This great rule, established for the protection of purchasers on the faith of judicial process, will be utterly prostrated, encouragement will be given to defendants in judgments, their heirs and privies, to take advantage of the security into which honest purchasers have been lulled, if any judicial proceeding which could stand the test of a writ or error or appeal, if taken in time, or had become irreversible directly could be avoided collaterally.
Acts of limitation become useless if a defendant is allowed to evade them by avoiding judgments or executions on the suggestion of defects or omissions in the record which can be reviewed only by an appellate court; a direct premium is held out for delaying the resort to the mode pointed out by law for correcting the errors of judicial
proceedings. His debt is paid by the purchaser; the property purchased is restored to the defendant without any obligation to refund, and that which was, when sold, of little value, and bought at its full price paid to the defendant's use, becomes his rightful estate when the remote outlot has become a mart for commerce and covered with valuable improvements. Had he brought his writ of error in time and reversed the judgment or execution on which it was sold, justice would have been done him by a restitution of the purchase money, and to the purchaser by leaving him in the quiet enjoyment of the property purchased. Such are the consequences of the doctrines contended for by the defendants' counsel in their objections to the proceedings on the attachment; none of them affect the jurisdiction of the court or its authority to order or confirm the sale; the acts omitted to be noticed on the record are not judicial, but ministerial, to be performed by the clerk or auditors. It was a good ground for a motion to quash or suspend the proceedings for irregularity if they had not been done in fact, and as the judgment was by default, perhaps the omission to state them on the record may have been good cause for reversal on a writ of error. But on an inspection of these proceedings collaterally, we can judicially see only what the court has done, not whether they have proceeded inverso ordine, erroneously, according to the proof before them, or what they have omitted, or ought to have done. They have adjudged that the order of sale was executed agreeably to law; nothing appears on the record to impugn their judgment; it must therefore be taken to be true in fact and valid in law. Their order of sale was a lawful authority to the auditors to sell; it was a full justification to them in obeying it; it was executed in virtue of the authority granted by the law to the court, which has not exceeded its jurisdiction, and the deed of the auditors passed the title to the premises in controversy to the purchaser.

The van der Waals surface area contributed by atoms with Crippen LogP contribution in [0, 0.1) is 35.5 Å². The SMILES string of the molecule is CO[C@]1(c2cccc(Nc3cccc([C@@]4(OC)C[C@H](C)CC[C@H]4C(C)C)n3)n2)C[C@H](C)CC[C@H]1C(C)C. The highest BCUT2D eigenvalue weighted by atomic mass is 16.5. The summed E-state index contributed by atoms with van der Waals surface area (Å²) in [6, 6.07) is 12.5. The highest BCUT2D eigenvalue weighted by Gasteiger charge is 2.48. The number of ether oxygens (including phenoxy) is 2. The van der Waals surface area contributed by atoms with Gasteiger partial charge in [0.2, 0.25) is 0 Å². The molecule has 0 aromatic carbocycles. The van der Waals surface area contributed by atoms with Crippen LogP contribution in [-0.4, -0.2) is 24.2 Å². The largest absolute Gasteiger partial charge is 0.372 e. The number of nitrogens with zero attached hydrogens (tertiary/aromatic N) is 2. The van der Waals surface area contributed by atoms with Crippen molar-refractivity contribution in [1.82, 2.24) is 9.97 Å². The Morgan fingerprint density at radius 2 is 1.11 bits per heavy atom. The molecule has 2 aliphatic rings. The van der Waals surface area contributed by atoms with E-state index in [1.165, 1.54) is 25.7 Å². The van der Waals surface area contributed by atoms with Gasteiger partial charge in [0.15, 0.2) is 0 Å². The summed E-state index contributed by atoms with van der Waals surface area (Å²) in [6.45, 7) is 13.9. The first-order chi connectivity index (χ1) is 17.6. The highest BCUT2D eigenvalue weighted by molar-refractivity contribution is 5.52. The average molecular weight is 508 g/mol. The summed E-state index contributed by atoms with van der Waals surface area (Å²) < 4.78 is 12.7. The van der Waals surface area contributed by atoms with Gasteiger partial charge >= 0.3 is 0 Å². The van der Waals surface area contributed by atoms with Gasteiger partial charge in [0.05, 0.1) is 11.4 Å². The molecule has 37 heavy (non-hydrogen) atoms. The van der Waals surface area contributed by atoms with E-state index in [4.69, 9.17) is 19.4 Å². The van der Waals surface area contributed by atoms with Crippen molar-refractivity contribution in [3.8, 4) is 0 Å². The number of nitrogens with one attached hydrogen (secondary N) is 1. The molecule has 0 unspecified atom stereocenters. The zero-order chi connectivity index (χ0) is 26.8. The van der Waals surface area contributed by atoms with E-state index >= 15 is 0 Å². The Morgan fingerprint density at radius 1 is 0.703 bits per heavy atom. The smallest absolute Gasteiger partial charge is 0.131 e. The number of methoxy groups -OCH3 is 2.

It has not been thought necessary to review the various cases cited in the argument. The principles which must govern this and all other sales by judicial process are general ones adopted for the security of titles, the repose of possession, and the enjoyment of property by innocent purchasers, who are the favorites of the law in every court and by every code. Nor shall we refer to the decisions of state courts or the adjudged cases in the books of the common law. Our own repeated and uniform decisions cover the whole case in its most expanded view, and the highest considerations call upon us so to
reaffirm them, that all questions such as have arisen in this cause may be put at rest in this and the circuit courts. In Blaine v. Charles Carter, a ship had been sold under executions issued within ten days after judgment, contrary to the express prohibition of the twenty-third section of the Judiciary Act; but no writ of error was taken out. The court declared that if the executions were irregular,
"the court from which they issued ought to have been moved to set them aside. They were not void, because the marshal could have justified under them, and if voidable, the proper means of destroying their efficacy had not been pursued."
In Wheaton v. Sexton, the case turned on the validity of the sale of real estate by the marshal of this district by virtue of an execution, in which the language of this Court is:
"The purchaser depends on the judgment, the levy and the deed. All other questions are between the parties to the judgment and the marshal. Whether the marshal sells before or after the return, whether he makes a correct return or any return at all to the writ, is immaterial to the purchaser, provided the writ was duly issued, and the levy made before the return."
17 U. S. 4 Wheat. 506.
In Tolmie v. Thompson, there had been a sale under an order of the orphan's court of this district, which had been confirmed by them and a deed made to the purchaser, the validity of which was questioned on objections similar to those now under consideration. The court said